I was raised in a catholic home and attended religious schools growing up.  I spent high school and college years existing, unhappily in heterosexual relationships because it was "normal and acceptable."  I realized my sexual identity in my early twenties.  Identifying as a lesbian was always kept secret from my family due to strong religious beliefs and my fear of rejection.  After the death of my father in 2002, and mother in 2007, the profound sense of loss left me heartbroken.  I had lost almost 25 years of holidays, laughter, conversation, memories and time with my family because I was afraid of being myself.  Time I can never get back. 

 

How can Her HRC help expand the influence of women in our movement?

 

Her HRC engages woman from all social, economic and cultural classes and shows them how they can be proud and make a difference in their communities, schools and homes.  HRC's work has improved women's lives across the country, in Welcoming Schools, The Religion and Faith programs and all its Equal Rights initiatives.

 

How can the work of HRC help women's lives generally?

 

Because of HRC, the support and education it's given me, I am a wife, a mom, play an active role with my local Steering Committee as Diversity and Inclusion Strategist, Board of Governor, and most recently a member of the Board of Gay Games 9, Cleveland, Ohio 2014.  I am proud to be a lesbian and I am honored to be part of such important work.

 

HRC made me feel proud, included and accepted, HRC gave me the strength to stand up and speak out about who I am in my community. Had I found HRC sooner, I'd have had the knowledge, tools and support to come out to my parents.  I deeply regret missing the years I could have had with my parents.  I work for HRC to help children, families and friends become stronger, prouder of who they are and hopefully educate those I meet so they never have to miss growing older with their families.  So they never regret what could have been.

Elaine Ball

Elaine Ball

Why did they initially become involved?

 

I joined the Salt Lake City Steering Committee in January 2011 following a personal invitation from my friend and co-worker, the previous local Co-Chair of Membership and Community Events. Having volunteered with the Utah Pride Center to plan and implement Salt Lake City Pride, and with Equality Utah to elect fair-minded officials across the state, I was uniquely poised to join the Human Rights Campaign's fight for equality nation-wide.

 

How can Her HRC help expand the influence of women in our movement?

 

In the past year, I have actively worked to recruit volunteers who could extend my efforts further than they otherwise could reach. I now serve with an active co-chair, will have a tri-chair joining us in January, and meet regularly with a sub-committee of four dedicated members.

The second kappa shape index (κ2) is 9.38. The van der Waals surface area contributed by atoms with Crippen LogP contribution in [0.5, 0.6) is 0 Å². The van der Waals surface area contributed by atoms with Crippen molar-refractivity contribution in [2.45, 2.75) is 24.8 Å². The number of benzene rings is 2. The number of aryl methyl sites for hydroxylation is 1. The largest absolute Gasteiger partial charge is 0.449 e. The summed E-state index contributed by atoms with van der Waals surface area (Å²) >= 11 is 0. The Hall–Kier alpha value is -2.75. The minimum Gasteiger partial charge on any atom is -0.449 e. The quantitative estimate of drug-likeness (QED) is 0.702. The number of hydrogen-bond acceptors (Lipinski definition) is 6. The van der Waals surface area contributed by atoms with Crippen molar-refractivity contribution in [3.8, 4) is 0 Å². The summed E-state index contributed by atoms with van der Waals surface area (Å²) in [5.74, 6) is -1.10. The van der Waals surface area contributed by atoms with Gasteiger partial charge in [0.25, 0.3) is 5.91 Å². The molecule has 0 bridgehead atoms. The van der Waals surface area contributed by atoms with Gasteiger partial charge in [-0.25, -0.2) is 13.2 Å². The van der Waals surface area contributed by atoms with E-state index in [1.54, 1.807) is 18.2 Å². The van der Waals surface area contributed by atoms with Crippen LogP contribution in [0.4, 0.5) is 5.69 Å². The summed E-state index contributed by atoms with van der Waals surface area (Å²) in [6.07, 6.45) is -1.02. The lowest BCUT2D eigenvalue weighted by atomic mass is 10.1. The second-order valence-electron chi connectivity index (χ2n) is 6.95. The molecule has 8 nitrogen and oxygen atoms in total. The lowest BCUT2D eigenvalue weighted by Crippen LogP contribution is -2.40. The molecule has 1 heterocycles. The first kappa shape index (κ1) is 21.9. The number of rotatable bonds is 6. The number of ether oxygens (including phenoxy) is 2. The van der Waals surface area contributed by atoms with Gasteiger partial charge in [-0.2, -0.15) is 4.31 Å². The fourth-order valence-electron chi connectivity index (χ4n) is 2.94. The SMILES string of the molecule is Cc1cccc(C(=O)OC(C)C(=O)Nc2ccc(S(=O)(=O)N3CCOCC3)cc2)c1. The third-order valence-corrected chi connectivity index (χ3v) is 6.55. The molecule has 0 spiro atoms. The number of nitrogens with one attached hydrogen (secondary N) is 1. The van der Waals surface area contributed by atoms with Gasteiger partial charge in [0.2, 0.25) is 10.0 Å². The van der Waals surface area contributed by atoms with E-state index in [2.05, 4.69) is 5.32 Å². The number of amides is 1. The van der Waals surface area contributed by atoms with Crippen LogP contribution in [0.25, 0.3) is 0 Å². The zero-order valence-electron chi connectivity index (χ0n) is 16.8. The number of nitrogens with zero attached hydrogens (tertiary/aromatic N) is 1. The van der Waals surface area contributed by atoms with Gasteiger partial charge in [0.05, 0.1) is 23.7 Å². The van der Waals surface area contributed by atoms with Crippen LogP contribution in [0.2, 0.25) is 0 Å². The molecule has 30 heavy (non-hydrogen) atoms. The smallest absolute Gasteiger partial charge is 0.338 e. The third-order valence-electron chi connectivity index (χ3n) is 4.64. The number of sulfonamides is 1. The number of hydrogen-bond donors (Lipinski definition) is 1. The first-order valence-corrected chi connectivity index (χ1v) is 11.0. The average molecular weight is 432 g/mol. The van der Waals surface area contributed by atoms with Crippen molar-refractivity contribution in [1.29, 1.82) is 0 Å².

I believe so strongly that women of every shape, size, color, sexual orientation, and gender identity, must all be involved intimately with the Human Rights Campaign. Straight allies! Women of color! Trans women! Lesbian women! Bisexual women! My favorite quotation by Ghandi is, "You must be the change you wish to see in the world." If you think that the HRC only serves the white male patriarchy ... then get yourself involved! Prove whoever thinks that wrong. A few days ago, my girlfriend pointed out this wonderful quote, from an Apple "Think Different" commercial: "The people who are crazy enough to think they can change the world are the ones who do."

Eliana Morrison

Eliana Morrison

Why did they initially become involved with HRC?

 

I initially became involved with HRC out of frustration at the lack of access to rights I have as a gay woman.  I used to complain to my family about the disparities of heterosexual privilege that are born out of marriage and my father continually asked me what I was going to do about it.  After some time I got his point that instead of complaining about it I could take action to change it. 

 

Once I decided that I wanted to commit to the effort I researched LGBT-rights organizations and determined that HRC had the best structure and the most visibility for the cause.  I then contacted my local steering committee through the HRC website and asked to volunteer.  Six years later, I am still actively involved with HRC in Arizona. 

 

How can Her HRC help expand the influence of women in our movement?

 

Her HRC brings together women in a social forum for a political cause.  Due to this mesh, women who may not otherwise attend a politically-motivated event do come out for Her HRC and it is often their first exposure to HRC. It helps that the Her HRC events are really fun too, and the guests are having a good time while helping a good cause.  From this initial exposure comes a learning experience about who HRC is and what we are doing to make their lives better.